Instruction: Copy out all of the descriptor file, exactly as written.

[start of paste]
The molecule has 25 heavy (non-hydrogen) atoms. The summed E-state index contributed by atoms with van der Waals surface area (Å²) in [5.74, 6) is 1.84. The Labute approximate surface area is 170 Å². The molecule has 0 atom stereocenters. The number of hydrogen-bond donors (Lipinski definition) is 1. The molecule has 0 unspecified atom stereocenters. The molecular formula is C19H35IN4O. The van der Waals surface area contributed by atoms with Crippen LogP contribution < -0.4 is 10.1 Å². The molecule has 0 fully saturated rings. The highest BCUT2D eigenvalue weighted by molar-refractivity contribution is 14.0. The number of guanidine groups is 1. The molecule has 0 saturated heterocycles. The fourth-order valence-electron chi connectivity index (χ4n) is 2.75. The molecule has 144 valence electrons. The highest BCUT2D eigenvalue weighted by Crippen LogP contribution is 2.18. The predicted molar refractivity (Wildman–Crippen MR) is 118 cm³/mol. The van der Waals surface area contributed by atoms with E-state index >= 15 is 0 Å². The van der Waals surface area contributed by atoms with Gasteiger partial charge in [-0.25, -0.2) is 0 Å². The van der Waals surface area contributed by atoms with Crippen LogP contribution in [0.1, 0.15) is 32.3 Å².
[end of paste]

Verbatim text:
The molecule has 25 heavy (non-hydrogen) atoms. The summed E-state index contributed by atoms with van der Waals surface area (Å²) in [5.74, 6) is 1.84. The Labute approximate surface area is 170 Å². The molecule has 0 atom stereocenters. The number of hydrogen-bond donors (Lipinski definition) is 1. The molecule has 0 unspecified atom stereocenters. The molecular formula is C19H35IN4O. The van der Waals surface area contributed by atoms with Crippen LogP contribution < -0.4 is 10.1 Å². The molecule has 0 fully saturated rings. The highest BCUT2D eigenvalue weighted by molar-refractivity contribution is 14.0. The number of guanidine groups is 1. The molecule has 0 saturated heterocycles. The fourth-order valence-electron chi connectivity index (χ4n) is 2.75. The molecule has 144 valence electrons. The highest BCUT2D eigenvalue weighted by Crippen LogP contribution is 2.18. The predicted molar refractivity (Wildman–Crippen MR) is 118 cm³/mol. The van der Waals surface area contributed by atoms with E-state index >= 15 is 0 Å². The van der Waals surface area contributed by atoms with Gasteiger partial charge in [-0.25, -0.2) is 0 Å². The van der Waals surface area contributed by atoms with Crippen LogP contribution in [0.1, 0.15) is 32.3 Å².